And as far as I know, it was still the reinstalling of the OS10.8.2 combo updater downloaded from the Apple site (not the App store), and running permissions repair after, that fixed the problem. The other steps did not, so I do not believe they were the cause of the conflict.
It could be SystemUIServer which is a background process that specifically controls the right hand side of the menu bar where those menu extras are. This process should return it to default. Then add back what you like.
Go to your Finder "Go" menu hold the option key to choose "Library". Then go to the Preferences folder and find and delete com.apple.systemuiserver.plist. Then go to the By Host folder also inside your Preferences folder and delete com.apple.systemuiserver.plist (also any with numbers). Then log out and back in, or restart.
Thank you, macjack - that is a useful approach. Right now all of my menu bar items are loading properly, but rest assured, this is the first thing I'll try if they fail again.
In particular I'd like to be able to go to "Mac App Store and identified developers" for security settings. Perhaps that will help to get there.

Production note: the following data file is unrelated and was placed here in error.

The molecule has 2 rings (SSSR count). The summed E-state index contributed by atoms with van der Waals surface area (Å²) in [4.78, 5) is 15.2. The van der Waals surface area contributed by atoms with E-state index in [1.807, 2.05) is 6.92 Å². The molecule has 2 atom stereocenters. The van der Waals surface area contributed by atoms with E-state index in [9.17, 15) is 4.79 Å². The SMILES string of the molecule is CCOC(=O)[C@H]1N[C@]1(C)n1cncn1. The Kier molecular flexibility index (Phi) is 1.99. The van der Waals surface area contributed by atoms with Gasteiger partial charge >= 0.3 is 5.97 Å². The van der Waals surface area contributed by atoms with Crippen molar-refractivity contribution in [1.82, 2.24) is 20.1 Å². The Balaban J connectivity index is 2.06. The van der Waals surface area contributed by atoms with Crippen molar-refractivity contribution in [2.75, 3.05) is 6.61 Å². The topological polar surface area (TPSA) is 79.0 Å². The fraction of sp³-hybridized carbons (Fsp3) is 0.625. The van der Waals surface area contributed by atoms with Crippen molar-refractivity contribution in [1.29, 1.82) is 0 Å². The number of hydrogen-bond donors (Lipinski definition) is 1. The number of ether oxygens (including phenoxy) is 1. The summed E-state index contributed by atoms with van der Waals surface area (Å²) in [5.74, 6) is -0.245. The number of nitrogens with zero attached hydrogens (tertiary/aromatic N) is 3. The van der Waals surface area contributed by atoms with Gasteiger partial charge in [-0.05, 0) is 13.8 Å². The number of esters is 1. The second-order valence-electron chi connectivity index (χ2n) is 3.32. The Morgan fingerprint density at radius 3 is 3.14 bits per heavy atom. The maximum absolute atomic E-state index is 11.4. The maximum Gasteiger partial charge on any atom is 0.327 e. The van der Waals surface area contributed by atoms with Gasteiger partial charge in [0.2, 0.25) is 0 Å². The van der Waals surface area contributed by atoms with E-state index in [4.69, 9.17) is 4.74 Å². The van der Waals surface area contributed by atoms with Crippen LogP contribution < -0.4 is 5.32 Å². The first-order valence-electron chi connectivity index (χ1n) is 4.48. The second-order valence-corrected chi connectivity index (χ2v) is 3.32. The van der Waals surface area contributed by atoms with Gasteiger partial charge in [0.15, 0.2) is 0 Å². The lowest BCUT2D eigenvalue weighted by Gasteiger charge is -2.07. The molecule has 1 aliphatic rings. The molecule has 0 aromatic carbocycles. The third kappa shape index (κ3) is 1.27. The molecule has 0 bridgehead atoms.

Thanks for advertising those apps!
3 of them I'm using myself, well, part of them, and only if a compatible version is out. And no problem at all.
The MS Mouse driver could be a big problem, at least it was on my wife's MBP after switching to ML. No ML version available, but then no more trouble once removed and back to external Apple trackpad.
I hate the new email headers, and the unified search/URL bar in Safari is crap. I miss the scroll arrows and the ability (via "helper apps" that worked with Lion but are no longer compatible) to place them together at the top & bottom of a window. For all the touted "improvements" in Mountain Lion, it has not been worth either the money or the headaches.
Most UI features were already present in Lion, with Safari having been an independent update. Anyway, some like it, some don't, some have problems, some don't... one can't be everyone's darling.